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Turgut E. T., CAVCAR M., Yay O. D., Ucarsu M., Yilmaz E., USANMAZ Ö., ...More
Atmospheric Environment, vol.116, pp.102-111, 2015 (SCI-Expanded)
Article / Article
Science Citation Index Expanded (SCI-EXPANDED), Scopus
Turbofan engine, Gaseous emissions, Ambient air temperature, PUBLIC-HEALTH IMPACTS, AIR-QUALITY, NOX
Anadolu University Affiliated:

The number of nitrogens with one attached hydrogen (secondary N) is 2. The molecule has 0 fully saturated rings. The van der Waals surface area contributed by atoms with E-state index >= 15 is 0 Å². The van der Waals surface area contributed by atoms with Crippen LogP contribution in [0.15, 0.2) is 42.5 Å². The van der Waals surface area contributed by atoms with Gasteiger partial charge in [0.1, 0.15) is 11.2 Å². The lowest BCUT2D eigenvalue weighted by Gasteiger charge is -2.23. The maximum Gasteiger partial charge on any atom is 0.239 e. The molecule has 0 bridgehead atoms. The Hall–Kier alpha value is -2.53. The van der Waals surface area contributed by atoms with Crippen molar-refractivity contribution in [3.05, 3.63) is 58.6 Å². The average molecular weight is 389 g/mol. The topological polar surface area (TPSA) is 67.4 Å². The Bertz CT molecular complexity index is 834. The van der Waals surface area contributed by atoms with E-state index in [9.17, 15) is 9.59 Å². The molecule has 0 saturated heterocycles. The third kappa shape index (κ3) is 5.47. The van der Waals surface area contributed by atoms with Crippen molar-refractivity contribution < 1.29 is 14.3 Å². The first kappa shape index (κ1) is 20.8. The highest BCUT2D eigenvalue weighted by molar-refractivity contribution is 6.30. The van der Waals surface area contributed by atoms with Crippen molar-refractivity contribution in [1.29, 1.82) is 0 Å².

© 2015 Elsevier Ltd.This study presents an analysis of the seventeen complete measurements of gaseous emissions of eleven different CFM56-7B26 turbofan engines during the regular test-cell runs. A novel measurement setup is established in which the sample probe is located immediately behind the low pressure turbine rotor. Recording a total of 49,190 data points for 26 raw variables (obtained from both the emission measurement and engine test systems), emissions are characterized with stable engine power settings representing main flight phases, as well as fuel flow of the engine during the entire run. Carbon monoxide and total hydrocarbons concentrations are found to be a strong function of fuel flow at low power settings, and nitrogen oxides emissions at high power settings. In comparison to emission indices provided by the International Civil Aviation Organization, the current study results in considerably higher carbon monoxide and hydrocarbons under idle conditions, with relatively lower nitrogen oxides at almost all of the power settings. On the other hand, significant differences in levels of nitrogen oxides are observed from one engine test to another, emphasizing the effects of the engine and the ambient air conditions. The average NO2/NOx are found to be 40% (±16) and 32% (±9) for ground and approach idles, respectively, while at high power settings, above N1=64%, the NO2/NOx ratios stabilize at around 5-6% (±1-2). Since the emissions were monitored and recorded during the entire engine run, the start and end moments (cold and hot idles) of the tests are compared. The average carbon monoxide and hydrocarbons concentrations are found to be 14% and 35% lower at hot ground idles compared to cold ground idle, with the results for nitrogen oxides and carbon dioxide being 22% and 0.5% higher. The effect of ambient air temperature on emissions are also investigated and quantified for certain temperature ranges. It has been determined that the hydrocarbons and carbon monoxide concentrations decrease with ambient air temperature, yet the nitrogen oxides and carbon dioxide concentrations increase. Findings related to ambient air temperature are found to corroborate the findings related to running at cold and hot idles, linking to a positive correlation between the ambient air temperature, the combustor inlet temperature and the exhaust gas temperature.